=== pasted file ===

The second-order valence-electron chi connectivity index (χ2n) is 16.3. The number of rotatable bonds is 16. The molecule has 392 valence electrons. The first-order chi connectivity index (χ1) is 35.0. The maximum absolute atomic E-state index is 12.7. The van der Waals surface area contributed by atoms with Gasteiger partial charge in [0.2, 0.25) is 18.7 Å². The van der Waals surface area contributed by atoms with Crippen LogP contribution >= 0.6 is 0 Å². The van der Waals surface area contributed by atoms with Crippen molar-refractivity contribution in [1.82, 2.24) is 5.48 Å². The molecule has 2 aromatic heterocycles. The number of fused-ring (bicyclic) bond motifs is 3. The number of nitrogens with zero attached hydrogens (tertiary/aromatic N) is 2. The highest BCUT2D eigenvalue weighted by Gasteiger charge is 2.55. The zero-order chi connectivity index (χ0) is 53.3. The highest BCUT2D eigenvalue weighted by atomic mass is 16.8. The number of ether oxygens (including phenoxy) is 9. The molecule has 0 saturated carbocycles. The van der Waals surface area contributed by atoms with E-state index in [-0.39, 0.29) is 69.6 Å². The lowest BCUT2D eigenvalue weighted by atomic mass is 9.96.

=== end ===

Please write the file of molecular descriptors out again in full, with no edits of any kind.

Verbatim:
The second-order valence-electron chi connectivity index (χ2n) is 16.3. The number of rotatable bonds is 16. The molecule has 392 valence electrons. The first-order chi connectivity index (χ1) is 35.0. The maximum absolute atomic E-state index is 12.7. The van der Waals surface area contributed by atoms with Gasteiger partial charge in [0.2, 0.25) is 18.7 Å². The van der Waals surface area contributed by atoms with Crippen LogP contribution >= 0.6 is 0 Å². The van der Waals surface area contributed by atoms with Crippen molar-refractivity contribution in [1.82, 2.24) is 5.48 Å². The molecule has 2 aromatic heterocycles. The number of fused-ring (bicyclic) bond motifs is 3. The number of nitrogens with zero attached hydrogens (tertiary/aromatic N) is 2. The highest BCUT2D eigenvalue weighted by Gasteiger charge is 2.55. The zero-order chi connectivity index (χ0) is 53.3. The highest BCUT2D eigenvalue weighted by atomic mass is 16.8. The number of ether oxygens (including phenoxy) is 9. The molecule has 0 saturated carbocycles. The van der Waals surface area contributed by atoms with E-state index in [-0.39, 0.29) is 69.6 Å². The lowest BCUT2D eigenvalue weighted by atomic mass is 9.96.